Before the New Kingdom, ancient Egyptian armies were made up of soldiers recruited temporarily for the duration of the military campaign. These soldiers were just strong, able men from different villages who would return to their homes and original jobs once the campaign is finished.
This proved to be a disadvantage after a while. Conscription took time, the soldiers had no proper training, and Egypt was left vulnerable to surprise attacks.
Finally, during the New Kingdom, the ruler of Egypt decided that it was just about time to have a full-time army ready for orders from the pharaoh. The king now didn't need to rely on the nomarch's (heads of provinces, or nomes) to conscript men from their provinces. He commanded his own ancient Egyptian armies with the help of his generals.
This intelligent king was the Pharaoh Ahmose. His decision was one of the most important in all of ancient Egypt's history...
At the head of the army of course was the king. He was the main decision maker of military campaigns.
Under him were his generals. One of the more intelligent decisions the pharaoh made was to appoint 2 army generals rather than one. This way the power was divided rather than centralized, and the threat of overthrowing the thrown by a general was halved.
There were 2 main ancient Egyptian armies - those of Upper Egypt and Lower Egypt, with one of the 2 generals at the head of each.
Also, another intelligent tactic by the pharaoh was to appoint these generals from his own royal family (such as princes). This kept the power in the family.
Next up, the armies were divided according to the soldiers' skills. There were charioteers, spearmen and archers
And then the foot soldiers were put into infantries of 5,000 men each. These were further divided into platoons and squads of smaller numbers of soldiers.
Read about the lives of ancient Egyptian soldiers.
The armies were not only well organized, but they were well-trained and well-equipped too - with training sometimes starting from the age of 5!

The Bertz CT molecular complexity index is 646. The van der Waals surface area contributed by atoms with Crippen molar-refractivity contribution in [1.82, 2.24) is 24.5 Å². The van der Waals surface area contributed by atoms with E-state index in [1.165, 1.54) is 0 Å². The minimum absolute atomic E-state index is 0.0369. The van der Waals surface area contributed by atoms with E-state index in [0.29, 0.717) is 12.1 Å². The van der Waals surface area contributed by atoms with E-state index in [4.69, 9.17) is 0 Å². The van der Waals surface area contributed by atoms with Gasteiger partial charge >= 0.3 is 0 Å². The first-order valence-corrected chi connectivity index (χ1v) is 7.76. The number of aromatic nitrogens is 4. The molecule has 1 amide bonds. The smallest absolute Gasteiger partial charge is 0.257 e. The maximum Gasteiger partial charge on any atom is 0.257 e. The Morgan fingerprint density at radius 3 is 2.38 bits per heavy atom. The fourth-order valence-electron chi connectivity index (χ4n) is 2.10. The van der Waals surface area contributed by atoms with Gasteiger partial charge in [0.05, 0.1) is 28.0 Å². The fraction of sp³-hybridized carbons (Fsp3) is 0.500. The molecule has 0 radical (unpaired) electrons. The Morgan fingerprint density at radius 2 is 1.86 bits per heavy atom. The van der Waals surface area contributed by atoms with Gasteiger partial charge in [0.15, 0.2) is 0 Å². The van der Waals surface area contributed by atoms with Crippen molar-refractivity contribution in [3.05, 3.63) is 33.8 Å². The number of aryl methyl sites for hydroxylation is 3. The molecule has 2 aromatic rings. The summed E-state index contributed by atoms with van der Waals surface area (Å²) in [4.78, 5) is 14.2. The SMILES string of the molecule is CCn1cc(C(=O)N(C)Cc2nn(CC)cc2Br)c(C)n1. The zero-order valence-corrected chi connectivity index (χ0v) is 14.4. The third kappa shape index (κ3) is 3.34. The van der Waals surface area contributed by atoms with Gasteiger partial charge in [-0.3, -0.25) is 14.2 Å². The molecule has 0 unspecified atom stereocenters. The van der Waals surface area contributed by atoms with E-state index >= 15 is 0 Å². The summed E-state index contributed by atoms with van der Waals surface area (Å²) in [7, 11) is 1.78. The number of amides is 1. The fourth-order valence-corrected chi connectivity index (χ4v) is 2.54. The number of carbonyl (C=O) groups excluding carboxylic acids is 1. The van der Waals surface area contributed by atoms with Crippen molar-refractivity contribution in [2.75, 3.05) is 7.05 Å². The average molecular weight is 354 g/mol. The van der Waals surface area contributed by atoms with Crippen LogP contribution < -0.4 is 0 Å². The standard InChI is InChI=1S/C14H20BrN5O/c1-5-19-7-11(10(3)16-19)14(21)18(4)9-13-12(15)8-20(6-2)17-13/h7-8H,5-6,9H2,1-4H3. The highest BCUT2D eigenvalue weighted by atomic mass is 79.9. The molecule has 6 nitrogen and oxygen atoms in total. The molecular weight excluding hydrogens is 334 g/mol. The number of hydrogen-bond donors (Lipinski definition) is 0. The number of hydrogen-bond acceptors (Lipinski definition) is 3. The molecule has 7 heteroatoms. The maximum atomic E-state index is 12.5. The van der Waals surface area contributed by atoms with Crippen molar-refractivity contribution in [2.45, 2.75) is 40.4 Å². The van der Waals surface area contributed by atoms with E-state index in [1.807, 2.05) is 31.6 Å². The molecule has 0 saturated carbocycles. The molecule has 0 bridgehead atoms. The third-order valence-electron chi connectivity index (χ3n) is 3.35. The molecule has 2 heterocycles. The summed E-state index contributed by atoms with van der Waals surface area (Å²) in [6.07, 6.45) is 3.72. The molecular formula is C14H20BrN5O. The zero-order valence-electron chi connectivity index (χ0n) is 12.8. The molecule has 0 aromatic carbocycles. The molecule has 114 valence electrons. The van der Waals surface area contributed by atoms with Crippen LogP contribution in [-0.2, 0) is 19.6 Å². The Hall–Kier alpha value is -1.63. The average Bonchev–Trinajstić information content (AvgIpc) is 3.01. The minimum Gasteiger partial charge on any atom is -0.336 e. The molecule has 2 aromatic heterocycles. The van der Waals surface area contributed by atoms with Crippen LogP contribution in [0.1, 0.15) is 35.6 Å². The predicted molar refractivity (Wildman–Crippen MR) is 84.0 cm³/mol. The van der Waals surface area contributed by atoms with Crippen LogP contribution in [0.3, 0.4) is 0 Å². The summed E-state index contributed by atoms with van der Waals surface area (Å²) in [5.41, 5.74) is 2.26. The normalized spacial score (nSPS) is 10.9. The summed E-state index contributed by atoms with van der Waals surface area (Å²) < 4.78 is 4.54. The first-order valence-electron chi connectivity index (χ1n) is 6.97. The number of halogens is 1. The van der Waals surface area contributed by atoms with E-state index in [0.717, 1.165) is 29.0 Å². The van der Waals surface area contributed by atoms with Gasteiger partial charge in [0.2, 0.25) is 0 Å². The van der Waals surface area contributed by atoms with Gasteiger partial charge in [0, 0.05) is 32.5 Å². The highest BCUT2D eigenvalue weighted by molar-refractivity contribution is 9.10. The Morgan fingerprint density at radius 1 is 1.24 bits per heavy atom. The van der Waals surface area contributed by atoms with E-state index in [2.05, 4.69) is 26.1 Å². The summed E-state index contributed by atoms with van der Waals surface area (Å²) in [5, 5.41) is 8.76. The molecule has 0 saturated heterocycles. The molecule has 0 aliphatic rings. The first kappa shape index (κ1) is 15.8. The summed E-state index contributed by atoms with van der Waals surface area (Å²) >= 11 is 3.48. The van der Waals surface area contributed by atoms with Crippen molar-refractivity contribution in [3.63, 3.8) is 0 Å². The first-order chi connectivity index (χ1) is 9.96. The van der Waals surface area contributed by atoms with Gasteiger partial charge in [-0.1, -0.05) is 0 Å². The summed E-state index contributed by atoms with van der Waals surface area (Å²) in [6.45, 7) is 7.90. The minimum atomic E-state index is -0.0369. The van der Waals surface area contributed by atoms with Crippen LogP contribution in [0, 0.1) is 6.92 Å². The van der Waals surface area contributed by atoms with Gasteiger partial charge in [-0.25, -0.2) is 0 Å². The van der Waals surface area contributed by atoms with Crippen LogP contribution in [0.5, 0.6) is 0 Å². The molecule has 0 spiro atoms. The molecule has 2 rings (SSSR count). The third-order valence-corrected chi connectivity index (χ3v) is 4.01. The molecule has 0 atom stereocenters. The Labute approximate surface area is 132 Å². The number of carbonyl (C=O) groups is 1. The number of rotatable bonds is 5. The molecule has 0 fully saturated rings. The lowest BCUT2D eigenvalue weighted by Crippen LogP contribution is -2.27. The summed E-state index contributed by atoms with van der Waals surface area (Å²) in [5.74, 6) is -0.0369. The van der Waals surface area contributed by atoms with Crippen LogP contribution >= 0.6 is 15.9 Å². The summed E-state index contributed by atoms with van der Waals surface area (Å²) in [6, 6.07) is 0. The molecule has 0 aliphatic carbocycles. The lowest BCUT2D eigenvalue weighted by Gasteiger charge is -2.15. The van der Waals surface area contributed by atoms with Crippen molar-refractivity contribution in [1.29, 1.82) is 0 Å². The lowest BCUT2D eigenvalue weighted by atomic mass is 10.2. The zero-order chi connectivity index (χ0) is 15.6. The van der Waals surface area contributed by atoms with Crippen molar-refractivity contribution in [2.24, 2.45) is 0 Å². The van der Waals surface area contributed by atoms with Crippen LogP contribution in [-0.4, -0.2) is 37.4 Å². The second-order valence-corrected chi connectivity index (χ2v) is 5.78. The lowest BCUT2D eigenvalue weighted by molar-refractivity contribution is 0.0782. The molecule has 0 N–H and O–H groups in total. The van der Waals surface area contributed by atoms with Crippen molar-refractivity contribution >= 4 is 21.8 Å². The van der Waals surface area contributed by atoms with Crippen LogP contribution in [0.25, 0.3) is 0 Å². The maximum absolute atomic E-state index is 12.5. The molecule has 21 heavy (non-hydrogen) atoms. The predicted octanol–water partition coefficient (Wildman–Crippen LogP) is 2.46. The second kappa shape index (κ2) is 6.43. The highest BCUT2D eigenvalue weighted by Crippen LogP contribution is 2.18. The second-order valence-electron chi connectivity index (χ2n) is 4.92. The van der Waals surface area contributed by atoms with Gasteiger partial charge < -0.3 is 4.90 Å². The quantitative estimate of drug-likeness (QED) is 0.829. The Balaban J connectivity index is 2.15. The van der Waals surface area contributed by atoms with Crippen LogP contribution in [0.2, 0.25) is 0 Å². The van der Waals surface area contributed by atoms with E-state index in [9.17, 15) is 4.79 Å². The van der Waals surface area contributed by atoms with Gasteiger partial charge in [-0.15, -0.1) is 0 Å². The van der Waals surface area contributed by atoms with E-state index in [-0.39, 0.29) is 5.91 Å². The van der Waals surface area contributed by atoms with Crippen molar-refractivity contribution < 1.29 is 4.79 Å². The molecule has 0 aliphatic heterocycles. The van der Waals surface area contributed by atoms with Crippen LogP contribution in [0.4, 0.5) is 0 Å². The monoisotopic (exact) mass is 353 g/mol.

One of the great weapons of war during ancient times was the chariot.
Funnily enough, before the introduction of the chariot to Egypt by the Asiatics during the Second Intermediate Period, the Egyptians didn't have much use for wheels. They did use them in certain circumstances, but with desert terrains wheels were not very practical.
That was until Egypt was threatened by them...
The invasion of the Hyksos is probably one of the most famous periods of war in all of ancient Egypt. The Egyptians had to gather all their wits and resources to fight them.
Read the next section for more info on the most important ancient Egyptian military campaigns.
Another battle tactic was to build fortresses in the areas the army has invaded or secured. These fortresses had towers from which the soldiers could shoot arrows from. They had thick walls and ditches to protect their perimeter.
An integral part of preparing for battle was to conduct rituals to imbue the army and the ancient Egyptian weapons with religious power. Army divisions were named after Gods, soldiers were adorned with protective symbols, and incantations and spells were chanted whenever suitable.
And finally, one of the more gory practices by the ancient Egyptian armies was to sever body parts of the enemy's dead in order to identify them for the records. They would cut off a specific arm (and sometimes other unmentionable parts) and leave them for the scribes to count.